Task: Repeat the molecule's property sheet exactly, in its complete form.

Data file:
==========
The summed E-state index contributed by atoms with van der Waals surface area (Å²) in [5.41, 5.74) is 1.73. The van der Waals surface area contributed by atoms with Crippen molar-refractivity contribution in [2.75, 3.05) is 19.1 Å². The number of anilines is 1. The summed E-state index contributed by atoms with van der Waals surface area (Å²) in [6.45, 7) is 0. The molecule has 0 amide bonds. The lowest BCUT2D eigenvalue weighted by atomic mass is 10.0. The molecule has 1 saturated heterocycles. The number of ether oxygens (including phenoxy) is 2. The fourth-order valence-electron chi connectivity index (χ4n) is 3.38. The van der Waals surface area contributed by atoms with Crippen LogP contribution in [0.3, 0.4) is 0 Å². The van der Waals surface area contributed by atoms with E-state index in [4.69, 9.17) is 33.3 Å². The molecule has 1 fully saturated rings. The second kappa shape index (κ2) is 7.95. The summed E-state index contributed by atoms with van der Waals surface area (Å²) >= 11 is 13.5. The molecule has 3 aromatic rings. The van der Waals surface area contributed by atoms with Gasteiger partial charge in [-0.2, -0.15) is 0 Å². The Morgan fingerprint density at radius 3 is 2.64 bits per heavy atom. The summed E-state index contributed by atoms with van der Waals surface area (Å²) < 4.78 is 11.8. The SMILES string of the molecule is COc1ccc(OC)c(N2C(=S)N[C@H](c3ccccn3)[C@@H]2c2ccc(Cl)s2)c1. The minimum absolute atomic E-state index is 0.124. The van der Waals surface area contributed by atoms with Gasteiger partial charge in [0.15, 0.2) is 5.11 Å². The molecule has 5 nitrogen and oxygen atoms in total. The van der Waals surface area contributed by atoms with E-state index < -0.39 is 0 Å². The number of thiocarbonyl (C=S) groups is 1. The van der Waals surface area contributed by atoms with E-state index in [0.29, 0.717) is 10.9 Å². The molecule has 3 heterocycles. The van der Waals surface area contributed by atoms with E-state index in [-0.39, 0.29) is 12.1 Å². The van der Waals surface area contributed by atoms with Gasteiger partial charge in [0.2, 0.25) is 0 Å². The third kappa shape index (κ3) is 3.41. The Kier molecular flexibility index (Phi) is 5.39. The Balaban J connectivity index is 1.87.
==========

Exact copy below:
The summed E-state index contributed by atoms with van der Waals surface area (Å²) in [5.41, 5.74) is 1.73. The van der Waals surface area contributed by atoms with Crippen molar-refractivity contribution in [2.75, 3.05) is 19.1 Å². The number of anilines is 1. The summed E-state index contributed by atoms with van der Waals surface area (Å²) in [6.45, 7) is 0. The molecule has 0 amide bonds. The lowest BCUT2D eigenvalue weighted by atomic mass is 10.0. The molecule has 1 saturated heterocycles. The number of ether oxygens (including phenoxy) is 2. The fourth-order valence-electron chi connectivity index (χ4n) is 3.38. The van der Waals surface area contributed by atoms with Crippen LogP contribution in [0.3, 0.4) is 0 Å². The van der Waals surface area contributed by atoms with E-state index in [4.69, 9.17) is 33.3 Å². The molecule has 1 fully saturated rings. The second kappa shape index (κ2) is 7.95. The summed E-state index contributed by atoms with van der Waals surface area (Å²) >= 11 is 13.5. The molecule has 3 aromatic rings. The van der Waals surface area contributed by atoms with Gasteiger partial charge in [-0.2, -0.15) is 0 Å². The Morgan fingerprint density at radius 3 is 2.64 bits per heavy atom. The summed E-state index contributed by atoms with van der Waals surface area (Å²) < 4.78 is 11.8. The SMILES string of the molecule is COc1ccc(OC)c(N2C(=S)N[C@H](c3ccccn3)[C@@H]2c2ccc(Cl)s2)c1. The minimum absolute atomic E-state index is 0.124. The van der Waals surface area contributed by atoms with Gasteiger partial charge in [0.15, 0.2) is 5.11 Å². The molecule has 5 nitrogen and oxygen atoms in total. The van der Waals surface area contributed by atoms with E-state index < -0.39 is 0 Å². The number of thiocarbonyl (C=S) groups is 1. The van der Waals surface area contributed by atoms with E-state index in [0.29, 0.717) is 10.9 Å². The molecule has 3 heterocycles. The van der Waals surface area contributed by atoms with E-state index in [-0.39, 0.29) is 12.1 Å². The van der Waals surface area contributed by atoms with Gasteiger partial charge in [0.2, 0.25) is 0 Å². The third kappa shape index (κ3) is 3.41. The Kier molecular flexibility index (Phi) is 5.39. The Balaban J connectivity index is 1.87.